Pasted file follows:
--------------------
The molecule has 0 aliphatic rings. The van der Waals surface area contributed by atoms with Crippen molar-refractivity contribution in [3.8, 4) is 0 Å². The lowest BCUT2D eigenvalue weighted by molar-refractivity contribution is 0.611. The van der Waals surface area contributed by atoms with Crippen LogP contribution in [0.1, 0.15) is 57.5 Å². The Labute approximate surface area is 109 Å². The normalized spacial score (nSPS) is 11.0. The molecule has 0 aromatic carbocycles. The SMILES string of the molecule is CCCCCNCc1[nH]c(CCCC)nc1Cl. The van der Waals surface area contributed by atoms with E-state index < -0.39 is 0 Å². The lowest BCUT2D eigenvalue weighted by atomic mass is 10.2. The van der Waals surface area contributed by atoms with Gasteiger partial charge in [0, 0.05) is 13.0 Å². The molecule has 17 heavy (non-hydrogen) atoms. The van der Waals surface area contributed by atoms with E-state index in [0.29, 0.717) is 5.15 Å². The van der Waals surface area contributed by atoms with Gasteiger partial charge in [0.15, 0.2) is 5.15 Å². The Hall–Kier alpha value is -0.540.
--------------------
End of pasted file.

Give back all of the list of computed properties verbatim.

The molecule has 0 aliphatic rings. The van der Waals surface area contributed by atoms with Crippen molar-refractivity contribution in [3.8, 4) is 0 Å². The lowest BCUT2D eigenvalue weighted by molar-refractivity contribution is 0.611. The van der Waals surface area contributed by atoms with Crippen LogP contribution in [0.1, 0.15) is 57.5 Å². The Labute approximate surface area is 109 Å². The normalized spacial score (nSPS) is 11.0. The molecule has 0 aromatic carbocycles. The SMILES string of the molecule is CCCCCNCc1[nH]c(CCCC)nc1Cl. The van der Waals surface area contributed by atoms with E-state index < -0.39 is 0 Å². The lowest BCUT2D eigenvalue weighted by atomic mass is 10.2. The van der Waals surface area contributed by atoms with Gasteiger partial charge in [0, 0.05) is 13.0 Å². The molecule has 17 heavy (non-hydrogen) atoms. The van der Waals surface area contributed by atoms with E-state index in [0.29, 0.717) is 5.15 Å². The van der Waals surface area contributed by atoms with Gasteiger partial charge in [0.15, 0.2) is 5.15 Å². The Hall–Kier alpha value is -0.540.